15 minutes, more or less. That’s how long I have left to live. The emergency alert sounded its harsh tones and informed me that a ballistic missile was inbound to Hawaii. “This is not a drill,” the message concluded.
The phone rings and my husband is on the line, calling from the remote beach where he is photographing a community cleanup effort.
“I can’t get home in time. I love you — see you in heaven.”
I look outside, where the sun still shines, ocean waves lap at the distant shoreline, birds flit from tree to tree, and a breeze ruffles the palm fronds in the garden.
There’s nowhere to go, nothing to do, just wait. I’m old enough to remember “duck and cover” and hiding under a schoolroom desk. I’m savvy enough to know those measures are useless in case of nuclear attack.
I turn on the television where basketball players and political pundits are conducting business as usual. I surf the net, looking for info. Nothing. Could this be a hoax? A hacker? A mistake?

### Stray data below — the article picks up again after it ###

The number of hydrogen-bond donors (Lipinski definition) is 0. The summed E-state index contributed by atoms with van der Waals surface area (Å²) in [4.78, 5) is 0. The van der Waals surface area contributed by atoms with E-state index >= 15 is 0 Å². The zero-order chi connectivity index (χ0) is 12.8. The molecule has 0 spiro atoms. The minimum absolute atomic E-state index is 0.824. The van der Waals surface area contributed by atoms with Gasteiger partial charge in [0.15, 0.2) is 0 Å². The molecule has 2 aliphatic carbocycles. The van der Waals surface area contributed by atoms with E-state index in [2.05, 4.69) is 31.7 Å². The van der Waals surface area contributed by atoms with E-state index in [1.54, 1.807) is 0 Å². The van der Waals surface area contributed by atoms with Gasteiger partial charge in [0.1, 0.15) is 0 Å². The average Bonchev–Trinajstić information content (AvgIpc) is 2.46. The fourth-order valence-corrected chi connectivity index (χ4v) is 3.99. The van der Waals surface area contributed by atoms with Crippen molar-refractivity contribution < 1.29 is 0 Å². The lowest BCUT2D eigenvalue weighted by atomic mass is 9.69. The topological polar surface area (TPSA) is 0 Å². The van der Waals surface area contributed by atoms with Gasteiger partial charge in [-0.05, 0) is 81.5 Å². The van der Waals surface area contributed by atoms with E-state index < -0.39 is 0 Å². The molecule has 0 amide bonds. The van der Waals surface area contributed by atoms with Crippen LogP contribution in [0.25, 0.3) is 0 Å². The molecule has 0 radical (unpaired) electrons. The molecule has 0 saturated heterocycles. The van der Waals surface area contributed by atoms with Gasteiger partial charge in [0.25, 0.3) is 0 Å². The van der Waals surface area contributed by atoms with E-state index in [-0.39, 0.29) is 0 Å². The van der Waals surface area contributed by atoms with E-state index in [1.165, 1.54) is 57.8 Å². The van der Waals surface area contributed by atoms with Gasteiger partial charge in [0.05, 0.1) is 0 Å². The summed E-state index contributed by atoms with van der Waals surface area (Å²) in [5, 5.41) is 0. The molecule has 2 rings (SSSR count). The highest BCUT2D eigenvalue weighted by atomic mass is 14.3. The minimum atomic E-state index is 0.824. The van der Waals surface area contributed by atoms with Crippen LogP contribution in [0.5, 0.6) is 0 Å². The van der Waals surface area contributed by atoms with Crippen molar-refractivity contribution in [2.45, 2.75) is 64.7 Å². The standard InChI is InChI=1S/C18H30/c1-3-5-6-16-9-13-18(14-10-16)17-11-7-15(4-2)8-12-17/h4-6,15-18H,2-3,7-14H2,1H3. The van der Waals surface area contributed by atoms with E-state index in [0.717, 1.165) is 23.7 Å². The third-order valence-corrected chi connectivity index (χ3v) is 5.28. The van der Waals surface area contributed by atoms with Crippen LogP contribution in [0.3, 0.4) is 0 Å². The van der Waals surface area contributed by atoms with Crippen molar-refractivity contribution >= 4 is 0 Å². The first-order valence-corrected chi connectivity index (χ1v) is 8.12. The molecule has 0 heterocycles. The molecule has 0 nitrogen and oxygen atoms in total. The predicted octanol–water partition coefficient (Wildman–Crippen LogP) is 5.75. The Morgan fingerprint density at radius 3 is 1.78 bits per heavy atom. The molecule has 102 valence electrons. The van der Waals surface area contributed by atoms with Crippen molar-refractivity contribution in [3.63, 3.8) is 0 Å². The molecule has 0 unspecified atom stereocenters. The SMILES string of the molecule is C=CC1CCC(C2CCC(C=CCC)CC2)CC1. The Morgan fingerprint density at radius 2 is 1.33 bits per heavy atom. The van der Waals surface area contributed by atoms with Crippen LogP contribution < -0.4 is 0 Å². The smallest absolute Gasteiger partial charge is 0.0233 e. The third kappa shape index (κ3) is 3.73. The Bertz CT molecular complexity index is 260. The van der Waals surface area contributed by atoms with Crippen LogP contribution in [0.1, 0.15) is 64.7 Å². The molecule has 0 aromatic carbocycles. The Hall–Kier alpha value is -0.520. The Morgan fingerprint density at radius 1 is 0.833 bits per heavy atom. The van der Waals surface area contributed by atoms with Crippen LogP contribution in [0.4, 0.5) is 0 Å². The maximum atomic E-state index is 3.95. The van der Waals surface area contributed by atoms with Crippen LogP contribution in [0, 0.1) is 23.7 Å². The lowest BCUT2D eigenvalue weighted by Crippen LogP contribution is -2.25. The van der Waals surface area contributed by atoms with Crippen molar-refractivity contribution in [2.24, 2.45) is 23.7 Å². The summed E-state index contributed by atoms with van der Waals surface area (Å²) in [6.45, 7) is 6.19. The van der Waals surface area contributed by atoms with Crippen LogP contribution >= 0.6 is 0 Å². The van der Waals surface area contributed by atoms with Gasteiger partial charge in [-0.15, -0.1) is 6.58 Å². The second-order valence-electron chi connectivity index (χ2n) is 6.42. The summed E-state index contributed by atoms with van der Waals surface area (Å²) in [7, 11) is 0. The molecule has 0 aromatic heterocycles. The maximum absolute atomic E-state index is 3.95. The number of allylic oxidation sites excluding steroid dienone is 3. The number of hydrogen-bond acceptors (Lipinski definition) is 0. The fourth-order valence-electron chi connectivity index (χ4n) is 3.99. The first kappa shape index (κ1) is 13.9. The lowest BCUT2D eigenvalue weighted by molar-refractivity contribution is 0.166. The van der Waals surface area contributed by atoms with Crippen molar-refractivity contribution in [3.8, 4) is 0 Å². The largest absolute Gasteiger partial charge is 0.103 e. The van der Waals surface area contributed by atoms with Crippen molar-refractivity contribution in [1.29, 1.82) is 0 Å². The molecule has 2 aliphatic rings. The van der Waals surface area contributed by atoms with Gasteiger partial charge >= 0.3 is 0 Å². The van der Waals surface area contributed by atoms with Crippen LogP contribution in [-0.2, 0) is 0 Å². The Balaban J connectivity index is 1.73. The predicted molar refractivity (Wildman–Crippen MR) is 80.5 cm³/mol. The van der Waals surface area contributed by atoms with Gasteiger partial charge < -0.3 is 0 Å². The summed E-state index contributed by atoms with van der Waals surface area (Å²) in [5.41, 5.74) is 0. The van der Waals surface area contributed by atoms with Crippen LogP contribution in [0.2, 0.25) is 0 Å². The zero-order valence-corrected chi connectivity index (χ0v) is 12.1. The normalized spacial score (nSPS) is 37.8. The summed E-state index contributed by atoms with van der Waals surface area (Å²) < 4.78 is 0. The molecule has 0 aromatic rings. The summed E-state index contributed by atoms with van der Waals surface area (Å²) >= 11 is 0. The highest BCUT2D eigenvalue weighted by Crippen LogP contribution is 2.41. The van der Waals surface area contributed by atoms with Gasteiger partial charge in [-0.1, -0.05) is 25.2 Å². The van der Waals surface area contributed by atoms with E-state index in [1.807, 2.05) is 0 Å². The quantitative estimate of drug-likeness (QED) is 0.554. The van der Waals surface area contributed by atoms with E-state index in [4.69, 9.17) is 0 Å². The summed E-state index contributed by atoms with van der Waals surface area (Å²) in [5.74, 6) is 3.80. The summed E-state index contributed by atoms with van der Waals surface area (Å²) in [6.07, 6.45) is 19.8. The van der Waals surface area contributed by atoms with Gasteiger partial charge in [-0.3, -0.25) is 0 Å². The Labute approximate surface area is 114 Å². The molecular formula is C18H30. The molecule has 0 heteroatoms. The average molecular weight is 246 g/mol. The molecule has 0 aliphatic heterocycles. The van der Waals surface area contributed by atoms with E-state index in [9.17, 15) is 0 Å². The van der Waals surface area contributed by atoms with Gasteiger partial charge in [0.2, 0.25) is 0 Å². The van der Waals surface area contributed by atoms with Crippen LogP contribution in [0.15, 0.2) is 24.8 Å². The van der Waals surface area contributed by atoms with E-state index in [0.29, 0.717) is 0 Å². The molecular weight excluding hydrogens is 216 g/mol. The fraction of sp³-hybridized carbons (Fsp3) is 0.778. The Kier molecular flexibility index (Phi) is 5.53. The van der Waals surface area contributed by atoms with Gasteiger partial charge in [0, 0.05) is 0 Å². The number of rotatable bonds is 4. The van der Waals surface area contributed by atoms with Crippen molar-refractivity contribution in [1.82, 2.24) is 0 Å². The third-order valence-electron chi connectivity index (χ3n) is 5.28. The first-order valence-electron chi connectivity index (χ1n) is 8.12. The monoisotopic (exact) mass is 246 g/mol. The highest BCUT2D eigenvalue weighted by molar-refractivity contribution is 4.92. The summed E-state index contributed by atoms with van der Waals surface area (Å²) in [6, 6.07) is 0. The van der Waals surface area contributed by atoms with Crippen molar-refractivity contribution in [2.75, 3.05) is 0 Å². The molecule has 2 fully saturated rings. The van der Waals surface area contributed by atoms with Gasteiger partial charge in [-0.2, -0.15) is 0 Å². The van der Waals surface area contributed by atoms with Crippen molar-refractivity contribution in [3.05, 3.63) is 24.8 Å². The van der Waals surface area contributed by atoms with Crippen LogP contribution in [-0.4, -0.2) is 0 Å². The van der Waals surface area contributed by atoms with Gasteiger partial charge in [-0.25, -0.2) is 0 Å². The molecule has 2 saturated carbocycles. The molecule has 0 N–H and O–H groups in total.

My husband calls again, breathless. Congresswoman Tulsi Gabbard has tweeted that she has official confirmation there is no missile headed to Hawaii.
38 minutes or maybe a few years pass after the first emergency alert. My phone rasps again. “There is no missile threat or danger to the state of Hawaii. Repeat. False alarm.”
I take my first deep breath of the morning. Now what? Having been granted a reprieve, what do I do now?
I deconstruct the Christmas tree. I carefully wrap glass and shell ornaments in tissue paper. I untangle mini lights and stuff the strands into ziplock bags. I bury my face in my cat’s fur. I try to control my shaky hands.
I collect laundry from the clothesline, fold it and place it into the correct drawers. I make and eat a piece of toast.
Then I sit down to write, feeling my way forward, knowing that this was a dress rehearsal and the danger is not over. Not by a long shot.